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Ask an expert: “How do I work out tax on savings and dividends?”

Find out how to declare interest and dividends on your tax return

Ask an expert: “How do I work out tax on savings and dividends?”

Every week, Which?’s money experts answer your financial queries. You can submit your questions to money-letters@which.co.uk, or via our Facebook or Twitter pages.

Q. Please could you help me work out what information I should include on my tax return for savings interest and dividends? Should I deduct the personal savings allowance and dividend allowance from the amount I earned and enter this figure on the return, or should I enter the full amount received? 

Submitted via the Which? Money Helpline.

A. You should enter the full amount you received in interest and dividends during that tax year. HMRC will then take your dividend and savings allowance into account, along with your personal allowance. Any other available allowance will then be deducted as part of HMRC’s calculation of your tax bill.

Savers who exceed their personal savings allowance (£1,000 for basic-rate taxpayers, £500 for higher-rate taxpayers, and zero for additional-rate taxpayers) but don’t complete a self-assessment tax return will pay the tax automatically via a change to their tax code. HMRC tells people by letter or email when their tax code has been updated.

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What counts as savings income?

Any interest you get from a savings account will count towards your personal allowance, unless it is in a cash Isa. You’ll also need to include interest paid on investment bonds, or income from funds that invest in bonds.

When to declare savings income

You need to declare the income at the point it becomes available to you. With most savings accounts, this is straightforward enough – you receive the income when it is paid to you.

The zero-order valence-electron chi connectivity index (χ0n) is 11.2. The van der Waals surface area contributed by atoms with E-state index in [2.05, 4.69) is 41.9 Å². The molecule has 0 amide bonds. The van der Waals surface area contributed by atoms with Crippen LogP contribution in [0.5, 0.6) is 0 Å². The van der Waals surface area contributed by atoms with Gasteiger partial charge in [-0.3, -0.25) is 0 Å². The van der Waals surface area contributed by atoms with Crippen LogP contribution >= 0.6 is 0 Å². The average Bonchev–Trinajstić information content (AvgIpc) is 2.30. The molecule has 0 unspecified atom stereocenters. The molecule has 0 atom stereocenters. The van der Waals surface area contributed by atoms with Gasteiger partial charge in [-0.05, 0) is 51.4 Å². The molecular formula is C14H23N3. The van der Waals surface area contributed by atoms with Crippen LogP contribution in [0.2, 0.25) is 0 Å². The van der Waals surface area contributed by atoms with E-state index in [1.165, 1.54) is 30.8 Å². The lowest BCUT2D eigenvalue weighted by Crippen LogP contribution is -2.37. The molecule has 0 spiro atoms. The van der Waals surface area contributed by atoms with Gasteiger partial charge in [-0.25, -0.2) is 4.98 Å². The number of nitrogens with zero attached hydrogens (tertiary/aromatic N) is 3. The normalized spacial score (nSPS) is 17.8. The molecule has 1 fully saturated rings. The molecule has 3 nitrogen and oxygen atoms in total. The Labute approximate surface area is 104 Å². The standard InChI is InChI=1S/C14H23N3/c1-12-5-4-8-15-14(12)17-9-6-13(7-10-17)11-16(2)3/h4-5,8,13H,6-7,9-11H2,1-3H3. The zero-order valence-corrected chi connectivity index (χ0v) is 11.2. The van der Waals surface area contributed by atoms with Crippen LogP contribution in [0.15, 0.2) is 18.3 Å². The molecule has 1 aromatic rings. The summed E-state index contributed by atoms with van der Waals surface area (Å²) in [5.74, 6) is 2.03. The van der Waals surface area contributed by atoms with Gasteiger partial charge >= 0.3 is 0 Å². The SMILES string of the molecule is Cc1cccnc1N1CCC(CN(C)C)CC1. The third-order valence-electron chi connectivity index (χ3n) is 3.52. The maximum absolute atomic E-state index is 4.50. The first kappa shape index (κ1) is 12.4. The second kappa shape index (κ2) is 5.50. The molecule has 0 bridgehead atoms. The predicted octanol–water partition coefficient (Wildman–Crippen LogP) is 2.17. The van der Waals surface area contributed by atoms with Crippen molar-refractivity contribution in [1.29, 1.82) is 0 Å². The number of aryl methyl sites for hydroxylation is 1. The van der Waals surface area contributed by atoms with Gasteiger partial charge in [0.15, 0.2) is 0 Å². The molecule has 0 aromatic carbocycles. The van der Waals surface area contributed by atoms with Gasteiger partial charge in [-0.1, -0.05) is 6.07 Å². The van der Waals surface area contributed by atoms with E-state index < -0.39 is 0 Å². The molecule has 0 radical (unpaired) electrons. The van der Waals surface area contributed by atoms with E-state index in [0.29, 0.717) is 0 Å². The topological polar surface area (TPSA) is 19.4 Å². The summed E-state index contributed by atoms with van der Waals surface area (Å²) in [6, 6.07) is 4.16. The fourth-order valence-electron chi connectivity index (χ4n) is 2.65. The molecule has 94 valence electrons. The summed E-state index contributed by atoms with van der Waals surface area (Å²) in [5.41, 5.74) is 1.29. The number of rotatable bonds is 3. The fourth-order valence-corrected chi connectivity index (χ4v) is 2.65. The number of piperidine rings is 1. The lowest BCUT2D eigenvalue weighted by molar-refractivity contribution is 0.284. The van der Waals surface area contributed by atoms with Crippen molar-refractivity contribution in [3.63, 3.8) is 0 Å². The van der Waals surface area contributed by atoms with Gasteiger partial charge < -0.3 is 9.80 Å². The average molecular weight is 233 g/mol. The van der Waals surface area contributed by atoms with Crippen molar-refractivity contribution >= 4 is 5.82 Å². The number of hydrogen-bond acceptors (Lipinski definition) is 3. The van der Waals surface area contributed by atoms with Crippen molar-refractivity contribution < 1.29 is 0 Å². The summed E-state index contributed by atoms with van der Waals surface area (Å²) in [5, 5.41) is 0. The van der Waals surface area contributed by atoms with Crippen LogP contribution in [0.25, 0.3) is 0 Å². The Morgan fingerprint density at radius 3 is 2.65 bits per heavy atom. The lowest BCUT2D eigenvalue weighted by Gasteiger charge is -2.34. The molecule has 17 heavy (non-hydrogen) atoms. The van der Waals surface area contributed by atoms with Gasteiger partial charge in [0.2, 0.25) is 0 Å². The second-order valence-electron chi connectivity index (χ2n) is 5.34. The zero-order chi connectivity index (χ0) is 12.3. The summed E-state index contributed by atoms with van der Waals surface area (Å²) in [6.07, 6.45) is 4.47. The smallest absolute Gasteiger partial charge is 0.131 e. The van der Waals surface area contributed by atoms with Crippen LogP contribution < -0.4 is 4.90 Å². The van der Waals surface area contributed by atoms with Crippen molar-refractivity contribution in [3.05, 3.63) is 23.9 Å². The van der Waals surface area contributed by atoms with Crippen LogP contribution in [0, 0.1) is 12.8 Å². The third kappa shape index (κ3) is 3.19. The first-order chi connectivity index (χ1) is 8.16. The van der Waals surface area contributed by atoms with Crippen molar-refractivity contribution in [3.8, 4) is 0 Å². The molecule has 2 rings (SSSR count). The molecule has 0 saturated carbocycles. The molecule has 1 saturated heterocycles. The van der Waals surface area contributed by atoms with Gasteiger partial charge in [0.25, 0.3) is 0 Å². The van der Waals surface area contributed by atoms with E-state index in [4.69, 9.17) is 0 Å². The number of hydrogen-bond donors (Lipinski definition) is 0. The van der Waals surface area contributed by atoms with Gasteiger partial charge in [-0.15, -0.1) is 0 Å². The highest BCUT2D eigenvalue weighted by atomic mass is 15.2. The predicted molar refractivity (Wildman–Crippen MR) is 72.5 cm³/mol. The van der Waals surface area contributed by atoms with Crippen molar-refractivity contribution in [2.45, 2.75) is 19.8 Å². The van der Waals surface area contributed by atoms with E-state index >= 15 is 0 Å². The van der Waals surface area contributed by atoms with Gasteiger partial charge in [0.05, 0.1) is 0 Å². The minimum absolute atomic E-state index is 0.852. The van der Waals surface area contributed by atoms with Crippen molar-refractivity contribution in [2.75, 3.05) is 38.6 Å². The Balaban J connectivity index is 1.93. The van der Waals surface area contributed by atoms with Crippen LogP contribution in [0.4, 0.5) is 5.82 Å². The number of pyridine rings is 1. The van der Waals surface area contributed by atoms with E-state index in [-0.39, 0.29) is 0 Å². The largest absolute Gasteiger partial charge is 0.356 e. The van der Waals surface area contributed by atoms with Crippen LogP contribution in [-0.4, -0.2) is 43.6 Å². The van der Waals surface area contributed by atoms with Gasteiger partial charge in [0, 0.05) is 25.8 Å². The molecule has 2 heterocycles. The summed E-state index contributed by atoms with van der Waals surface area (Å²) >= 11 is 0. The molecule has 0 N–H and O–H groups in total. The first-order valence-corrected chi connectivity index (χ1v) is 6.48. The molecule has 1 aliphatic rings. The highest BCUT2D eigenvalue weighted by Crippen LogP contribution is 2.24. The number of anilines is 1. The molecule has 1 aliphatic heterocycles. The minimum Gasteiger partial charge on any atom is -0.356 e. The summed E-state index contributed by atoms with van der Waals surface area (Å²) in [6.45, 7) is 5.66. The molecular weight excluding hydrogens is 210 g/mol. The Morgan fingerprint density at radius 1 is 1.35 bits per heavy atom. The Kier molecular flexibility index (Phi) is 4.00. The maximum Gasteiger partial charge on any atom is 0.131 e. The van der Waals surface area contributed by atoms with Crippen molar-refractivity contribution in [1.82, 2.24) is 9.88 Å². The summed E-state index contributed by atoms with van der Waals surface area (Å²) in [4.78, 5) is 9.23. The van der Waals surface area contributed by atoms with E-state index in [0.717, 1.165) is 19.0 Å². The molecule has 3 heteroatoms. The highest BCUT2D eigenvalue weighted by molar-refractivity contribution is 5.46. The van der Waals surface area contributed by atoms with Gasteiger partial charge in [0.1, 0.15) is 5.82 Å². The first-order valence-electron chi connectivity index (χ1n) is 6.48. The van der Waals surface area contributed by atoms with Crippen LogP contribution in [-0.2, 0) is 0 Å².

The exception is where you have a savings bond that only pays the interest when the account matures. If, for example, you had a three-year savings bond that rolled up the interest in the account, and paid all your money back at the end of the term, then you would declare the income when the account matures.

But if you had a three-year savings bond that paid the interest to another account each year, then the money would be “available” to you when it’s paid into your current account – so you’d need to declare the savings interest you receive each year, rather than declaring it all at the end of the term.

Aside from the personal allowance, you’ll pay the same tax rates as earned income – 20% for basic-rate taxpayers, 40% for higher-rate taxpayers and 45% for additional-rate taxpayers.

The Which? tax calculator is an easy-to-use jargon-free tool which offers personalised tax tips and even submits your return directly to HMRC for you.

How are dividends taxed?

As with savings interest, you don’t need to pay tax on dividends that you receive from shares that are held in a pension or Isa – but you will need to pay income tax on your pension when you access it in retirement.

So if you hold shares in a general investment account, or hold shares in a private company, say, your own business, you’ll pay dividend tax on this income.

Everyone has a £5,000 allowance in the 2016-17 and 2017-18 tax years – so you won’t need to pay any tax on the first £5,000 income. From April 2018, this allowance will be slashed to just £2,000.

Any income you receive over the dividend allowance will be taxed at lower rates than other incomes. The dividend tax rate for basic-rate taxpayers is 7.5%, while higher-rate taxpayers pay 32.5%, and additional rate taxpayers 38.1%.

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